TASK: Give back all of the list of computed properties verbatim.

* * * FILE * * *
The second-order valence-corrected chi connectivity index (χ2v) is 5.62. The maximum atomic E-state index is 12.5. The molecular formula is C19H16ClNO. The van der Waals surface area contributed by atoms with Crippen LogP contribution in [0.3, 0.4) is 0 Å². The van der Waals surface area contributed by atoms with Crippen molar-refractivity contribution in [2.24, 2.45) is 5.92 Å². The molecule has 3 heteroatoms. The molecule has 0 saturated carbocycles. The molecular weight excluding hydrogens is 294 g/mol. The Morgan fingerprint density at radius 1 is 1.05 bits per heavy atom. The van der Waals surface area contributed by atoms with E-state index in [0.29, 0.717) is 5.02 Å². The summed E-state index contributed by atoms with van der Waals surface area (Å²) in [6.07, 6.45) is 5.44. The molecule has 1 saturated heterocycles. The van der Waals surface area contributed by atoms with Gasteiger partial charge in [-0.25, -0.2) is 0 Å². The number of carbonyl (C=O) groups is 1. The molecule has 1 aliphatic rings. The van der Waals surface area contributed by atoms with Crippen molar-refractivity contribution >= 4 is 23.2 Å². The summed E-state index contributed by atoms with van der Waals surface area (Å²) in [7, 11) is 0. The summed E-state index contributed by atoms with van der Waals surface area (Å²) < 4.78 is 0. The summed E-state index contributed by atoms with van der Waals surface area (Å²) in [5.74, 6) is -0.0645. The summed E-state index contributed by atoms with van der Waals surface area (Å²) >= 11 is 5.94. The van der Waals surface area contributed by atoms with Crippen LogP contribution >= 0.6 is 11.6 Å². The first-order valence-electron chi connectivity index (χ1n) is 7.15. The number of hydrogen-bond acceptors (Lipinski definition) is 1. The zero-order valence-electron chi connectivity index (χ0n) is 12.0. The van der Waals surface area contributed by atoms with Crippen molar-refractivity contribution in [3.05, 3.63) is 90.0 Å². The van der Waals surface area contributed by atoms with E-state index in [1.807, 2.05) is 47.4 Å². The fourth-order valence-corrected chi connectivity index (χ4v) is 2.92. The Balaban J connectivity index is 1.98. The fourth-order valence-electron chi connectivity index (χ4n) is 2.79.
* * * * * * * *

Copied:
The second-order valence-corrected chi connectivity index (χ2v) is 5.62. The maximum atomic E-state index is 12.5. The molecular formula is C19H16ClNO. The van der Waals surface area contributed by atoms with Crippen LogP contribution in [0.3, 0.4) is 0 Å². The van der Waals surface area contributed by atoms with Crippen molar-refractivity contribution in [2.24, 2.45) is 5.92 Å². The molecule has 3 heteroatoms. The molecule has 0 saturated carbocycles. The molecular weight excluding hydrogens is 294 g/mol. The Morgan fingerprint density at radius 1 is 1.05 bits per heavy atom. The van der Waals surface area contributed by atoms with E-state index in [0.29, 0.717) is 5.02 Å². The summed E-state index contributed by atoms with van der Waals surface area (Å²) in [6.07, 6.45) is 5.44. The molecule has 1 saturated heterocycles. The van der Waals surface area contributed by atoms with Gasteiger partial charge in [-0.25, -0.2) is 0 Å². The number of carbonyl (C=O) groups is 1. The molecule has 1 aliphatic rings. The van der Waals surface area contributed by atoms with Crippen molar-refractivity contribution >= 4 is 23.2 Å². The summed E-state index contributed by atoms with van der Waals surface area (Å²) in [7, 11) is 0. The summed E-state index contributed by atoms with van der Waals surface area (Å²) < 4.78 is 0. The summed E-state index contributed by atoms with van der Waals surface area (Å²) in [5.74, 6) is -0.0645. The summed E-state index contributed by atoms with van der Waals surface area (Å²) >= 11 is 5.94. The van der Waals surface area contributed by atoms with Crippen LogP contribution >= 0.6 is 11.6 Å². The first-order valence-electron chi connectivity index (χ1n) is 7.15. The number of hydrogen-bond acceptors (Lipinski definition) is 1. The zero-order valence-electron chi connectivity index (χ0n) is 12.0. The van der Waals surface area contributed by atoms with Crippen molar-refractivity contribution in [3.05, 3.63) is 90.0 Å². The van der Waals surface area contributed by atoms with E-state index in [1.807, 2.05) is 47.4 Å². The fourth-order valence-corrected chi connectivity index (χ4v) is 2.92. The Balaban J connectivity index is 1.98. The fourth-order valence-electron chi connectivity index (χ4n) is 2.79.